Women and Cancer / Cancer and Women
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The method of treatment depends on the stage the cancer is in. However, every method has its side effects. Therefore, the choice of what treatment is to be used should be a judicious one. It is best if the patient discusses the course of treatment and associated side effects with the doctor before making a choice.
Involves removing the tumor. The tissue surrounding the tumor and nearby lymph nodes could also be removed during the operation.
Also known as radiotherapy. High-energy rays are trained on the cancer cells to stop them from growing and multiplying. This is also local treatment, like surgery; it can affect cancer cells only in the treated area. There are two kinds of radiotherapy: external radiation, where the patient receives radiation from a machine, and internal radiation, where radiation comes from an implant placed directly into or near the tumor.
External radiation therapy is usually given on an outpatient basis in a hospital or clinic. Patients are not radioactive either during or after the treatment. In the case of internal radiation therapy, the patient has to be hospitalized for a few days. The implant may be temporary or permanent. Because the level of radiation is high, the patient may not be able to receive visitors while in hospital. Once the implant is removed, there is no radioactivity in the body. For permanent implants, the patient is allowed to leave, once the amount of radiation comes down to a safe level.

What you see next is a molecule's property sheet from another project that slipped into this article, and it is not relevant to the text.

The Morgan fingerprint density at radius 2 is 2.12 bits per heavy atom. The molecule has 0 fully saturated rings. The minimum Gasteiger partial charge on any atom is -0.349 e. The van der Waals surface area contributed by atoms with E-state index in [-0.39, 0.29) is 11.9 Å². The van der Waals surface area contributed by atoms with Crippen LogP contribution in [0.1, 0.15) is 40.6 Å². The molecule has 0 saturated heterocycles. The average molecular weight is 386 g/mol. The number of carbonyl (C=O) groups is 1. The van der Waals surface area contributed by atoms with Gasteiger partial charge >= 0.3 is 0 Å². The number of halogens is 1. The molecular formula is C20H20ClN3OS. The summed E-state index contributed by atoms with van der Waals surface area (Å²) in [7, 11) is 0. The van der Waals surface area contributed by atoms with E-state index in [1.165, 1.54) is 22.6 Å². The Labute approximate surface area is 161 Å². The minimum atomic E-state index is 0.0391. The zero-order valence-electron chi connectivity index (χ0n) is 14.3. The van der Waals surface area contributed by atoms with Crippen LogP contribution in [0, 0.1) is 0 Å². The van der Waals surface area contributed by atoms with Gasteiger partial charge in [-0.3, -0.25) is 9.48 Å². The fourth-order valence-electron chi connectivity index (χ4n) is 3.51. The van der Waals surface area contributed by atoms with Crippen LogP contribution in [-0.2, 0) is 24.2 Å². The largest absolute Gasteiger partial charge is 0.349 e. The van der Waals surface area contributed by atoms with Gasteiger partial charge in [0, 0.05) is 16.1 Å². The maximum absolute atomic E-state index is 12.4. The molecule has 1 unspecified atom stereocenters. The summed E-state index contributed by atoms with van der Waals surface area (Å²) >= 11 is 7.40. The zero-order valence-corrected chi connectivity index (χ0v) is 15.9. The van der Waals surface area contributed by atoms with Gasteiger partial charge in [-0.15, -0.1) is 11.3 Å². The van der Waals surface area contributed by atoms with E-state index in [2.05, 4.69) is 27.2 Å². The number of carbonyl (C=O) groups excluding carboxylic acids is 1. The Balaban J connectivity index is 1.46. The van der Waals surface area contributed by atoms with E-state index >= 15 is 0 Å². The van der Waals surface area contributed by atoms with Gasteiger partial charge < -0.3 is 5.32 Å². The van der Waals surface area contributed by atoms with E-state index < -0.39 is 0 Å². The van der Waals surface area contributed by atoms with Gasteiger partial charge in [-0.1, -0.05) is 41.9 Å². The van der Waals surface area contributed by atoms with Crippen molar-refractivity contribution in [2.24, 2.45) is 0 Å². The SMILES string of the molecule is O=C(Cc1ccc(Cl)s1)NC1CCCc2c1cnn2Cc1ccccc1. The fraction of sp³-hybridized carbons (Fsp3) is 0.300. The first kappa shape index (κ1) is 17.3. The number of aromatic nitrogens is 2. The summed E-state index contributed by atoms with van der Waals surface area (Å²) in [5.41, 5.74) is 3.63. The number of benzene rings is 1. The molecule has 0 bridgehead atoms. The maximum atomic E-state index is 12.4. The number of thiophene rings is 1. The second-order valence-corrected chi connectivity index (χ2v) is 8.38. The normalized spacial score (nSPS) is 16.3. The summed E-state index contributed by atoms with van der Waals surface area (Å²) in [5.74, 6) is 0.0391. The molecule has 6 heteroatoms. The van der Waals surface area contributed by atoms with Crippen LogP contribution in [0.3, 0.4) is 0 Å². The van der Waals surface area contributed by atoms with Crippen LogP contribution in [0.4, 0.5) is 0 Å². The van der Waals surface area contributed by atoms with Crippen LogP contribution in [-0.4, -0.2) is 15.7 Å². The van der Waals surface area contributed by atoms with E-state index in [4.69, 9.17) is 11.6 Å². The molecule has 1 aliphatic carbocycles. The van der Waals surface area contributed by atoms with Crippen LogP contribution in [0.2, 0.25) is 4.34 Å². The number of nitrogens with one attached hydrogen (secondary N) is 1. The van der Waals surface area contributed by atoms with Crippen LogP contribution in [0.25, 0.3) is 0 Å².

In this method, drugs are used to kill cancer cells. Anti cancer drugs are injected into a vein or a muscle; sometimes, it is also given orally. Chemotherapy is systemic treatment; the drugs enter the blood stream and reach nearly every part of the body.
The therapy generally happens in cycles: treatment period is followed by a recovery period, and so on. Usually, chemotherapy does not involve a hospital stay. However, this also depends on factors like which drugs are being used and patient's general health.
This works on cancers, like breast cancer, which need hormones to grow. The therapy prevents cancer cells from getting or using the hormones they need. This could involve surgery to remove organs - such as the ovaries - that make the hormones. Otherwise, drugs are used to stop hormone production or to change the way they act. This is also systemic treatment.
Also called immunotherapy. Uses the patient's own immune system to fight the disease.